Ping pong team to compete under Kosovo flag, but troubles linger for new state

Kosovo's new flag flies proudly at home, but not at the United Nations like many in the world's youngest country had hoped. And it's being hoisted in China _ but at the table tennis world championships, not the Beijing Olympics.
For the team of six, the first athletes to represent Kosovo internationally since it became independent on Feb. 17, the journey has been hailed as a huge success. But statehood won't solve the troubles Kosovo faces on the international level.
Prime Minister Hashim Thaci presented Kosovo's new flag to the team and said he was rooting for it to return with medals from the tournament that started Sunday and runs through March 2.
"From now on, Kosovo sportsmen in all the international games will take part as representatives of the Republic of Kosovo," Thaci said.
"I'm very proud to take part in this championship," said Yll Prestreshi, 15, a team star. "This is a big honor for me and I can't believe it."
But Kosovo's future on the world stage is likely to be far more lackluster and its path strewn with red tape. Without a seat at the U.N. _ the most coveted badge of statehood _ it will find it tough to join international institutions ranging from the International Olympic Committee to the International Monetary Fund.
Serbia, backed by Russia, has threatened to thwart Kosovo's attempts to gain diplomatic recognition. And at bodies such as the Organization for Security and Cooperation in Europe and the Council of Europe, which operate by consensus, it takes just a single member state to shut out Kosovo.
Kosovo's international status is a gray area pocked with uncertainties that need to be addressed, said a Western diplomat in Pristina, the capital.
At least nine multilateral treaties that have been signed by the U.N. administration on behalf of Kosovo are likely to be invalidated. Serbia is expected to press for their rejection after a 120-day transition period expires in mid-June, when authority is to be handed over to Kosovo officials.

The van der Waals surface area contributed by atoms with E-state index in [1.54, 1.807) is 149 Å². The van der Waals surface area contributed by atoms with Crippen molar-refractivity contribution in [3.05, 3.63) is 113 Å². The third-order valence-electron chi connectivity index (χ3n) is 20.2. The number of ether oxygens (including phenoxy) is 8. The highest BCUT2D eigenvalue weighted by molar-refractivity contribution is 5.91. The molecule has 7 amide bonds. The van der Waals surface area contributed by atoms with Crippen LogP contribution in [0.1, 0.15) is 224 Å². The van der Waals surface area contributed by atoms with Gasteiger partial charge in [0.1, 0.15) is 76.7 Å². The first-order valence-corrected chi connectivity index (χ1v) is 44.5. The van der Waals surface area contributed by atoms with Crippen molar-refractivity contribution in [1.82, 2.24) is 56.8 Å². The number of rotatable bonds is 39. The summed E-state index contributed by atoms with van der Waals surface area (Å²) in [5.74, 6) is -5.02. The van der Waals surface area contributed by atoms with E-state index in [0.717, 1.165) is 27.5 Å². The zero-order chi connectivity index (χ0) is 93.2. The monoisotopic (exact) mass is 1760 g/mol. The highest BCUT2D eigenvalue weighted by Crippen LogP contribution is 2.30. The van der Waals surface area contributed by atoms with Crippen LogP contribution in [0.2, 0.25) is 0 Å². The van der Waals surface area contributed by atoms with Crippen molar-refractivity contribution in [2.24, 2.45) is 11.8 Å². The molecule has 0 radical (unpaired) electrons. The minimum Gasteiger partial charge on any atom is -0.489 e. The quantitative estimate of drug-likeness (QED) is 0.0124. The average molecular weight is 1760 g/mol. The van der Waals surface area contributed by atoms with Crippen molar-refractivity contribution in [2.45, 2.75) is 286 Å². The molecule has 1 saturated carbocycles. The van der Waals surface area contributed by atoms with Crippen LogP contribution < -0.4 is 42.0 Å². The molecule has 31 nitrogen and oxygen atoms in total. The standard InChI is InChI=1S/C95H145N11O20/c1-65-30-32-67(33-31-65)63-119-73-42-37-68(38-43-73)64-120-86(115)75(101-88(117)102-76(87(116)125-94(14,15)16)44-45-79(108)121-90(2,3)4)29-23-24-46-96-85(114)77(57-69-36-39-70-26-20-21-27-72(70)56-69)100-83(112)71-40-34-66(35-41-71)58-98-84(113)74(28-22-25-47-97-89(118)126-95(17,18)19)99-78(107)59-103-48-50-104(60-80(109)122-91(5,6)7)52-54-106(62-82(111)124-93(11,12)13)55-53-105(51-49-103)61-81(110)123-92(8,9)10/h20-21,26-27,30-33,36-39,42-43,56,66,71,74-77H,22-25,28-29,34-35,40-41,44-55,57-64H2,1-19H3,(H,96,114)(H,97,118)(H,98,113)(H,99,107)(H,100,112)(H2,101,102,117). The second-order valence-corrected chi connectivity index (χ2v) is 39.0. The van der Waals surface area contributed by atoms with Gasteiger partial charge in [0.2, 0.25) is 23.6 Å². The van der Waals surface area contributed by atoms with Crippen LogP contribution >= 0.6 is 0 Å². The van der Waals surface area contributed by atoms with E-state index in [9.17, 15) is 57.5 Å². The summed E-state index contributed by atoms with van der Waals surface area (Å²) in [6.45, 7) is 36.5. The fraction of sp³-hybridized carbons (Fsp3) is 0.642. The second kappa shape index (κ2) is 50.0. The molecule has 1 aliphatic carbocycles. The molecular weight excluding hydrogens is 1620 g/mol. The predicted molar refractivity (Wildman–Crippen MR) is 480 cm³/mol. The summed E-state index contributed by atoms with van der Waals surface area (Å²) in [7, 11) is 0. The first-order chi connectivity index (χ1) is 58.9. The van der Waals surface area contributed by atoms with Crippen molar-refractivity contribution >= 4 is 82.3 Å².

Those agreements include a regional accord that provides the basis for a free trade economic community in the Balkans known as CEFTA. Countries in the region are likely to side with Serbia, since they do not want to risk potentially lucrative partnerships with Belgrade.
"It is unclear who will inherit these treaties and agreements," said the Western diplomat, speaking on condition of anonymity because he was not authorized to discuss the matter publicly. "Serbia will surely reject Kosovo's membership."
Nehat Citaku, who coaches the national table tennis team, is stuck in the middle.
Over the years, Kosovo's squad competed in tournaments worldwide, only to be denied its place in the European championships because Serbia ran interference.
"We have taken part in games on all five continents," Citaku said. "The only troubles we had were only with games in Serbia. And that's only natural."
Other sportsmen also fear their dreams of international glory may fall through because of the legal wrangling over Kosovo's future.
Five ethnic Albanian boxers from Kosovo hoping to represent their homeland in Beijing say chances are slim they'll be able to take part under the Kosovo flag.
At best, they can compete individually under the Olympic flag, but minus any national symbols. Such arrangements were made previously for athletes from East Timor and the former Yugoslavia.
The IOC says Kosovo's chances of fielding a separate team at the Beijing Olympics are "unlikely."
According to IOC rules, Kosovo needs to be recognized by the U.N. as an independent state and meet various sports requirements before it can gain Olympic status. The Beijing Olympics run Aug. 8-24.
Citaku expressed surprise that the Chinese authorities issued visas for his team, since China has not recognized Kosovo's independence.
But those visas are pegged to passports issued by the U.N. in Kosovo that will remain valid until Kosovo's authorities eventually issue their own new travel documents _ and fewer countries are likely to recognize the new passports.
"Kosovars will have more difficulties traveling on the new Kosovo passport than on the U.N.-issued ones," the Western diplomat said.